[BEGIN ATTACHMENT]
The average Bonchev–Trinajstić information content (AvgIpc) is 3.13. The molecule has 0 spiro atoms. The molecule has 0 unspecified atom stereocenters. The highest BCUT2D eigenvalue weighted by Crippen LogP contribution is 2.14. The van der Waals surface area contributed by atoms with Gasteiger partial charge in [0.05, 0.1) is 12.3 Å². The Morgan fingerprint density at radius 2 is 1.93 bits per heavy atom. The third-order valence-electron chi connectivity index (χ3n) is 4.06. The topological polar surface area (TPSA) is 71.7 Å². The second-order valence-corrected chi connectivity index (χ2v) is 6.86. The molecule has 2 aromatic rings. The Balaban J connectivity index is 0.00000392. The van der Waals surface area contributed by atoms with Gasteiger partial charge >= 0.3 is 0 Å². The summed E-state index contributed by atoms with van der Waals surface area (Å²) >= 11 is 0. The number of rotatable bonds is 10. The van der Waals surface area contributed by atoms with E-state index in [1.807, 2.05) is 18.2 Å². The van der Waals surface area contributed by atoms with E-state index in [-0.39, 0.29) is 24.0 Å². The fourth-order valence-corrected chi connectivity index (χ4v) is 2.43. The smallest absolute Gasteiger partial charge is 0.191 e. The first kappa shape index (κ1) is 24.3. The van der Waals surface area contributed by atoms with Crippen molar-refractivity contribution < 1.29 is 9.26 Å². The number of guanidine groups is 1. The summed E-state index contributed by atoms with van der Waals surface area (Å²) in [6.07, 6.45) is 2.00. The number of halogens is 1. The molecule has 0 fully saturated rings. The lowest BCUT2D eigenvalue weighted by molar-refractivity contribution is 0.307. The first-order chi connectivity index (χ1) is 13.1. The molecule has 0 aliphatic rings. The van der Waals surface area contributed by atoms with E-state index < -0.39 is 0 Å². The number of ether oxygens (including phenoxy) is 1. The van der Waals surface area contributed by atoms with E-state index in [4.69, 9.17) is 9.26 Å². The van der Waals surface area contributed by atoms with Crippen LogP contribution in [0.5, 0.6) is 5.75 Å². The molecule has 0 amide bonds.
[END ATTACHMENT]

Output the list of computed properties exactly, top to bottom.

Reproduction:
The average Bonchev–Trinajstić information content (AvgIpc) is 3.13. The molecule has 0 spiro atoms. The molecule has 0 unspecified atom stereocenters. The highest BCUT2D eigenvalue weighted by Crippen LogP contribution is 2.14. The van der Waals surface area contributed by atoms with Gasteiger partial charge in [0.05, 0.1) is 12.3 Å². The Morgan fingerprint density at radius 2 is 1.93 bits per heavy atom. The third-order valence-electron chi connectivity index (χ3n) is 4.06. The topological polar surface area (TPSA) is 71.7 Å². The second-order valence-corrected chi connectivity index (χ2v) is 6.86. The molecule has 2 aromatic rings. The Balaban J connectivity index is 0.00000392. The van der Waals surface area contributed by atoms with Gasteiger partial charge >= 0.3 is 0 Å². The summed E-state index contributed by atoms with van der Waals surface area (Å²) >= 11 is 0. The number of rotatable bonds is 10. The van der Waals surface area contributed by atoms with E-state index in [1.807, 2.05) is 18.2 Å². The van der Waals surface area contributed by atoms with E-state index in [-0.39, 0.29) is 24.0 Å². The fourth-order valence-corrected chi connectivity index (χ4v) is 2.43. The smallest absolute Gasteiger partial charge is 0.191 e. The first kappa shape index (κ1) is 24.3. The van der Waals surface area contributed by atoms with Crippen molar-refractivity contribution < 1.29 is 9.26 Å². The number of guanidine groups is 1. The summed E-state index contributed by atoms with van der Waals surface area (Å²) in [6.07, 6.45) is 2.00. The number of halogens is 1. The molecule has 0 fully saturated rings. The lowest BCUT2D eigenvalue weighted by molar-refractivity contribution is 0.307. The first-order chi connectivity index (χ1) is 13.1. The molecule has 0 aliphatic rings. The van der Waals surface area contributed by atoms with E-state index < -0.39 is 0 Å². The number of ether oxygens (including phenoxy) is 1. The van der Waals surface area contributed by atoms with E-state index in [4.69, 9.17) is 9.26 Å². The van der Waals surface area contributed by atoms with Crippen LogP contribution in [0.5, 0.6) is 5.75 Å². The molecule has 0 amide bonds.